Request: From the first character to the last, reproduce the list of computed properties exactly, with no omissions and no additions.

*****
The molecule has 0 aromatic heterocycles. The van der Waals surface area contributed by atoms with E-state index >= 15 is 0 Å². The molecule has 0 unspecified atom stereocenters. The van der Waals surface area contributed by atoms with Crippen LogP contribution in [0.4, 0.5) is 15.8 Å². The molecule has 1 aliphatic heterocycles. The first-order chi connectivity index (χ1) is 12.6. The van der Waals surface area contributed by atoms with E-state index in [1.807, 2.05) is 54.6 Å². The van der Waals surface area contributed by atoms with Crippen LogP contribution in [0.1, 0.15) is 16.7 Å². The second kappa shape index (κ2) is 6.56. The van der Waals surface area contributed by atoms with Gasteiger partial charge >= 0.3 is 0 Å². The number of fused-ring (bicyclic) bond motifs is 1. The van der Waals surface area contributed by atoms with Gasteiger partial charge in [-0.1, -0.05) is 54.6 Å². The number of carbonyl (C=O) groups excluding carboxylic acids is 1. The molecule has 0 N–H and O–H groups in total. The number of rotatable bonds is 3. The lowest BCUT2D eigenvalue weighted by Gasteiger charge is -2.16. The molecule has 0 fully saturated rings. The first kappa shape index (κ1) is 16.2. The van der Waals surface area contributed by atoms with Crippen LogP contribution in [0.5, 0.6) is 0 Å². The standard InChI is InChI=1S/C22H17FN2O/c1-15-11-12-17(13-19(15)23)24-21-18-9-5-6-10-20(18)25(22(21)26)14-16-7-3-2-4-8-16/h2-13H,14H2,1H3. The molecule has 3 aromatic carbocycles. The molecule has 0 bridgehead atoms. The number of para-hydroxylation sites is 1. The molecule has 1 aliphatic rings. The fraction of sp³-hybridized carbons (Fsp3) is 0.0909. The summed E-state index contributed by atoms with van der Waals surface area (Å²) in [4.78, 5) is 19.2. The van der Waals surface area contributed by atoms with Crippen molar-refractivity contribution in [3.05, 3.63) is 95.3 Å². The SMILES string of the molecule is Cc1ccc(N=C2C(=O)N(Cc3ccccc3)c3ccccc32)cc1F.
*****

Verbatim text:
The molecule has 0 aromatic heterocycles. The van der Waals surface area contributed by atoms with E-state index >= 15 is 0 Å². The molecule has 0 unspecified atom stereocenters. The van der Waals surface area contributed by atoms with Crippen LogP contribution in [0.4, 0.5) is 15.8 Å². The molecule has 1 aliphatic heterocycles. The first-order chi connectivity index (χ1) is 12.6. The van der Waals surface area contributed by atoms with E-state index in [1.807, 2.05) is 54.6 Å². The van der Waals surface area contributed by atoms with Crippen LogP contribution in [0.1, 0.15) is 16.7 Å². The second kappa shape index (κ2) is 6.56. The van der Waals surface area contributed by atoms with Gasteiger partial charge >= 0.3 is 0 Å². The number of fused-ring (bicyclic) bond motifs is 1. The van der Waals surface area contributed by atoms with Gasteiger partial charge in [-0.1, -0.05) is 54.6 Å². The number of carbonyl (C=O) groups excluding carboxylic acids is 1. The molecule has 0 N–H and O–H groups in total. The number of rotatable bonds is 3. The lowest BCUT2D eigenvalue weighted by Gasteiger charge is -2.16. The molecule has 0 fully saturated rings. The first kappa shape index (κ1) is 16.2. The van der Waals surface area contributed by atoms with Crippen LogP contribution in [0.5, 0.6) is 0 Å². The standard InChI is InChI=1S/C22H17FN2O/c1-15-11-12-17(13-19(15)23)24-21-18-9-5-6-10-20(18)25(22(21)26)14-16-7-3-2-4-8-16/h2-13H,14H2,1H3. The molecule has 3 aromatic carbocycles. The molecule has 0 bridgehead atoms. The number of para-hydroxylation sites is 1. The molecule has 1 aliphatic rings. The fraction of sp³-hybridized carbons (Fsp3) is 0.0909. The summed E-state index contributed by atoms with van der Waals surface area (Å²) in [4.78, 5) is 19.2. The van der Waals surface area contributed by atoms with Crippen molar-refractivity contribution in [3.05, 3.63) is 95.3 Å². The SMILES string of the molecule is Cc1ccc(N=C2C(=O)N(Cc3ccccc3)c3ccccc32)cc1F.